There Should Be Only One Windows 10 Product Edition

Posted on June 5, 2017 by Paul Thurrott in Windows 10 with 90 Comments

There Should Be Only One Windows 10 Product Edition

A recent leak suggests that Microsoft is about to add yet another Windows 10 product edition to an already crowded lineup. Microsoft, stop the insanity. This is one area where Apple does it right. And you do not.

As you may know, most Microsoft has long offered multiple Windows product editions, each with its own dubious and arbitrary list of features. This firm adds this complexity and confusion because it has had success charging customers more for the editions that include more features. The tactic was so successful, in fact, that the Office team copied this strategy as well.

But this strategy never made sense for customers. And it has led to some of the more embarrassing moments in Windows history, like the stripper OS called Windows Starter Edition and the terrible “Aero Basic” user interface inflicted on users of Windows Vista Home Basic.

Today, most individuals only have to contend with two Windows 10 product editions: Home and Pro. These are differentiated in the most haphazard of ways, with Pro picking up features that make the most sense in businesses, not with professionals. But there are other Windows 10 product editions too, of course.

For example, Windows 10 Enterprise is a superset of Windows 10 Pro and it is available to Volume Licensing customers only; the biggest benefit, really, is that these customers have greater control over how and when updates are applied. And Windows 10 Education, confusingly, is aimed at teachers, students, and school staff and administrators, and it, too, is only available through volume licensing.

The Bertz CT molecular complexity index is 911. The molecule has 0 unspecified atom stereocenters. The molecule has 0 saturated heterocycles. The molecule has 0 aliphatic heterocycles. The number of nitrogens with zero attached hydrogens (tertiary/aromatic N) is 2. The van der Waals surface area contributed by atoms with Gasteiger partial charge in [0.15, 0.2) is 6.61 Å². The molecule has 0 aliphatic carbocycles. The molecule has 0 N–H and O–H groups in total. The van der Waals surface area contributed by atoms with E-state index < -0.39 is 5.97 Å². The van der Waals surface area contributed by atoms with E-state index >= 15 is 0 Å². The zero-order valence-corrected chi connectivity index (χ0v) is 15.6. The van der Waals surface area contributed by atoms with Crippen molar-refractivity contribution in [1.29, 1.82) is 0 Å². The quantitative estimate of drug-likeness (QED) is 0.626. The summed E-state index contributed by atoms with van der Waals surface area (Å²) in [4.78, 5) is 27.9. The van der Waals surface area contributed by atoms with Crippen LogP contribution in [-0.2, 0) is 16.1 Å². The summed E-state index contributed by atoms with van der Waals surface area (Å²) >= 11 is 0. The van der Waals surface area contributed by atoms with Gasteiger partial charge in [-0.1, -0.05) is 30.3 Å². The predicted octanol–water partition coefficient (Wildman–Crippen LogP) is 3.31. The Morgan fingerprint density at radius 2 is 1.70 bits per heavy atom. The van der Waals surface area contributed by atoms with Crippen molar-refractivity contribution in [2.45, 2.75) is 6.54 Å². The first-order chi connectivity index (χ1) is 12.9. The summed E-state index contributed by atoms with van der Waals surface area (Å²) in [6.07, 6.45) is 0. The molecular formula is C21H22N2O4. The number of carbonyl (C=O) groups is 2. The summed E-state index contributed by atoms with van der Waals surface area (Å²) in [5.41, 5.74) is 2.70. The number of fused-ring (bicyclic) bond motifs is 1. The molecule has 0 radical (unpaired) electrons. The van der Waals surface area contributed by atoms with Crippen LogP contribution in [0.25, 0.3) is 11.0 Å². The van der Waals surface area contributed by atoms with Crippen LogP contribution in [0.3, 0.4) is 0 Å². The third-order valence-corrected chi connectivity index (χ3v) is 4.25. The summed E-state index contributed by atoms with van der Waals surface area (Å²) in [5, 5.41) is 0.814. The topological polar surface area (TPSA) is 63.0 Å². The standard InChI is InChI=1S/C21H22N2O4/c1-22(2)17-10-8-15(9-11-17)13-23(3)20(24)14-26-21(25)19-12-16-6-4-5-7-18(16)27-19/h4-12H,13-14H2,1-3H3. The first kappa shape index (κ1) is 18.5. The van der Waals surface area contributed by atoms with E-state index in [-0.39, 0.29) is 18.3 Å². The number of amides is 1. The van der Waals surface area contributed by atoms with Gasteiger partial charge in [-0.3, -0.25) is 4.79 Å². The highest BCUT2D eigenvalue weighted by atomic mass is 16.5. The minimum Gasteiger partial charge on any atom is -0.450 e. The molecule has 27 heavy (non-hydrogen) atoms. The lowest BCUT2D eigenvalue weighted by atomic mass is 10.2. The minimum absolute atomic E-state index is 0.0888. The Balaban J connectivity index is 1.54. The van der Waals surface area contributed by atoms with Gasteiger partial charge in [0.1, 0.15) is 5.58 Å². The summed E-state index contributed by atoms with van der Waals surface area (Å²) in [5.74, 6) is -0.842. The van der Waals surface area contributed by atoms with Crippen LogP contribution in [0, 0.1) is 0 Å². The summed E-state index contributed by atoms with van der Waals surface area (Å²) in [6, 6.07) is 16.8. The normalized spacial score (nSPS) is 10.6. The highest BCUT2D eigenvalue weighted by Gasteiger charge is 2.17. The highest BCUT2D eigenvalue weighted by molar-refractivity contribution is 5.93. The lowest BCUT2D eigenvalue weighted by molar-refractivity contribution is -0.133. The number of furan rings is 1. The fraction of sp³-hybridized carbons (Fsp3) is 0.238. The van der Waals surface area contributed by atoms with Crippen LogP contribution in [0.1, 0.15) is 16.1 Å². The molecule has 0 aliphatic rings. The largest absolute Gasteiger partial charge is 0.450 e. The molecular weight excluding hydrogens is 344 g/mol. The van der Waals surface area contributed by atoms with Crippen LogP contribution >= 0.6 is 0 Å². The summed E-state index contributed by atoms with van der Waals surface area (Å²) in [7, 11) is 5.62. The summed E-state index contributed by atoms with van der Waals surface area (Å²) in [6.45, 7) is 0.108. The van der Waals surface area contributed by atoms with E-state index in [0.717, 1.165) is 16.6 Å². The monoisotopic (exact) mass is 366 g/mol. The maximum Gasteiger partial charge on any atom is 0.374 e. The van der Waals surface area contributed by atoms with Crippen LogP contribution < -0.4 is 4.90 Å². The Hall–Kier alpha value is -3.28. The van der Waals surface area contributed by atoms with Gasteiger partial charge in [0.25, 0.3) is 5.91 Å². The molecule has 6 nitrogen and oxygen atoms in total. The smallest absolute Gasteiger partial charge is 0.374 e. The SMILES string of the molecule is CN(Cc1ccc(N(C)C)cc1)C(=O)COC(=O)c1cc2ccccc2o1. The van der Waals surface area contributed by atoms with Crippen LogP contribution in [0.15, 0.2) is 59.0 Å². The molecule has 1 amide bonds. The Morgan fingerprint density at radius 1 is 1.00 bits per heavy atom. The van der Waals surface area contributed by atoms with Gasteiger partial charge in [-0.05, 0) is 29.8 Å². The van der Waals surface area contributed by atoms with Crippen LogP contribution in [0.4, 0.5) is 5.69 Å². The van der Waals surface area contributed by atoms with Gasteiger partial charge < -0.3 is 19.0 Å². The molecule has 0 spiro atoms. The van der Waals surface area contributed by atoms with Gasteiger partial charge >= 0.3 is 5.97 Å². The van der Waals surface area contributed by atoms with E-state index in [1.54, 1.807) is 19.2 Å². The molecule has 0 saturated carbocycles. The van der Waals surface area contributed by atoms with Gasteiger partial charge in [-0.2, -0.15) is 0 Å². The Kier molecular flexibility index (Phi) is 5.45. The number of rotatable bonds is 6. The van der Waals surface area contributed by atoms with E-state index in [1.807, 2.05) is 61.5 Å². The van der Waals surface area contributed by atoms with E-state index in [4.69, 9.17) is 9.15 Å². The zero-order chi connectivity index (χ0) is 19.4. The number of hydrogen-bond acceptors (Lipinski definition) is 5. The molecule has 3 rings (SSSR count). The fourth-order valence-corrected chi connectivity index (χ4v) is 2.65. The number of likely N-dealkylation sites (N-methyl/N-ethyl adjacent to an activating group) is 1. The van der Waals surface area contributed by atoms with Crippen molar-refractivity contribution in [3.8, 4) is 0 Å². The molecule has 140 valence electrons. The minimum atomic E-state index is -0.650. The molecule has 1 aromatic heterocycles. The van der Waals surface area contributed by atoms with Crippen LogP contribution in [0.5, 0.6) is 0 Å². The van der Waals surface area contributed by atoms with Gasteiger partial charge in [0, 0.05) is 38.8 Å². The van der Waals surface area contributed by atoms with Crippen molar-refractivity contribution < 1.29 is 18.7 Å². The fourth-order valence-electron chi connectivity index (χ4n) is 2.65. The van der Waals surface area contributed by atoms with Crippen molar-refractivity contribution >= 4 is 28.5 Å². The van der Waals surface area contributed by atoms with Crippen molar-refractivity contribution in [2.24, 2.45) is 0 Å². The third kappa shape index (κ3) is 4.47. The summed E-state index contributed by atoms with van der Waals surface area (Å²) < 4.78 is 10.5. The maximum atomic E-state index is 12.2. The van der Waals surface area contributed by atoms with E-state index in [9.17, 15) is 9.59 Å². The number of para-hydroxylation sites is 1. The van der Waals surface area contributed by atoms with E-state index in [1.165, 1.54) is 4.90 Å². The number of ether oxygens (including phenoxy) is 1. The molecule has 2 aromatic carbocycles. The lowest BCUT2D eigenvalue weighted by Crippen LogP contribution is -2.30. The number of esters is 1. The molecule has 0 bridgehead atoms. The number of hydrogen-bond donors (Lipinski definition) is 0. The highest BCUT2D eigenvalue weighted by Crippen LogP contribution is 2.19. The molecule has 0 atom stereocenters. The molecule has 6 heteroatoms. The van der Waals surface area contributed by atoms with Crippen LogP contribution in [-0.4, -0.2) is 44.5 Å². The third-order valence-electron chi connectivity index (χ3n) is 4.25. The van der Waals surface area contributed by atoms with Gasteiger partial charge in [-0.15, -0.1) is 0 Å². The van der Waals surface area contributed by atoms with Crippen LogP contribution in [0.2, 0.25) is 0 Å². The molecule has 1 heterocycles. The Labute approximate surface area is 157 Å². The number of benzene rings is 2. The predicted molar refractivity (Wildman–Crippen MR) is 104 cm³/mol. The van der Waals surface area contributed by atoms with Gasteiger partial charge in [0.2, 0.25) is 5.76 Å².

Then, last month, Microsoft finally announced Windows 10 S, a product edition that started life as Windows 10 Cloud, and is aimed at people who don’t actually want to run any of the applications that make Windows popular. Instead, it will run only Store apps.

(And let’s not forget about the N variants of most of these product editions, which drops support for legacy media functionality. On second thought, let’s forget about the N variants of most of these product editions.)

This product lineup is already too complex and pointlessly confusing. So Microsoft, obviously, is going to make it even more complex and confusing by adding yet another product edition.

Called Windows 10 Pro for Advanced PCs (or Windows 10 Pro for Workstation, depending on which leaked Microsoft documentation you read), this stupid new thing is optimized for compute and graphics intensive workloads. There will be an N variant, of course, because why not.

Here’s my advice.

Drop the product editions and ship a single thing called, wait for it, Windows 10. Differentiate the capabilities via licensing, which will unlock enterprise-specific functionality for the businesses that are paying more. Too simple?

And since this is 2017 and I can already hear the idiots revving up to defend this situation despite the fact that it benefits exactly zero human beings including themselves, just stop. Windows 10 isn’t a growth machine, it’s a legacy business that needs to be made simpler, not more complex, in order to slow the decline. Adding product editions now simply reminds customers how out of touch this strategy is with today’s mobile first, cloud first world. And this will hasten, not slow, the move away from traditional PCs.

In other words, don’t defend the indefensible. This is stupid. Period.

 

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